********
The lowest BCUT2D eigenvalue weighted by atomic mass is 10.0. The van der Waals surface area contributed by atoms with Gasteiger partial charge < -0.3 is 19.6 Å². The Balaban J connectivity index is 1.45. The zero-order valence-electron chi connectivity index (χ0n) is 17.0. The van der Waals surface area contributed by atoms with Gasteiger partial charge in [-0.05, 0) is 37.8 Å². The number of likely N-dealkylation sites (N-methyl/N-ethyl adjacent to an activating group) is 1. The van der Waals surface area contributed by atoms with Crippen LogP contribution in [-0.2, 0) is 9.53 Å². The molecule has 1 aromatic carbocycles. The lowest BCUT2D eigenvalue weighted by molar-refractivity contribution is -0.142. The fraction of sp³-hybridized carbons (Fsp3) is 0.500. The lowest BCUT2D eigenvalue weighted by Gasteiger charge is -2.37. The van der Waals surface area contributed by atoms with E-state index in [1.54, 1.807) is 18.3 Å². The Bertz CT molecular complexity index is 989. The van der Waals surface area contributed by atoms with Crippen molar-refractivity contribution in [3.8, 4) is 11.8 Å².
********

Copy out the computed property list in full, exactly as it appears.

The lowest BCUT2D eigenvalue weighted by atomic mass is 10.0. The van der Waals surface area contributed by atoms with Gasteiger partial charge < -0.3 is 19.6 Å². The Balaban J connectivity index is 1.45. The zero-order valence-electron chi connectivity index (χ0n) is 17.0. The van der Waals surface area contributed by atoms with Gasteiger partial charge in [-0.05, 0) is 37.8 Å². The number of likely N-dealkylation sites (N-methyl/N-ethyl adjacent to an activating group) is 1. The van der Waals surface area contributed by atoms with Crippen LogP contribution in [-0.2, 0) is 9.53 Å². The molecule has 1 aromatic carbocycles. The lowest BCUT2D eigenvalue weighted by molar-refractivity contribution is -0.142. The fraction of sp³-hybridized carbons (Fsp3) is 0.500. The lowest BCUT2D eigenvalue weighted by Gasteiger charge is -2.37. The van der Waals surface area contributed by atoms with E-state index in [1.54, 1.807) is 18.3 Å². The Bertz CT molecular complexity index is 989. The van der Waals surface area contributed by atoms with Crippen molar-refractivity contribution in [3.8, 4) is 11.8 Å².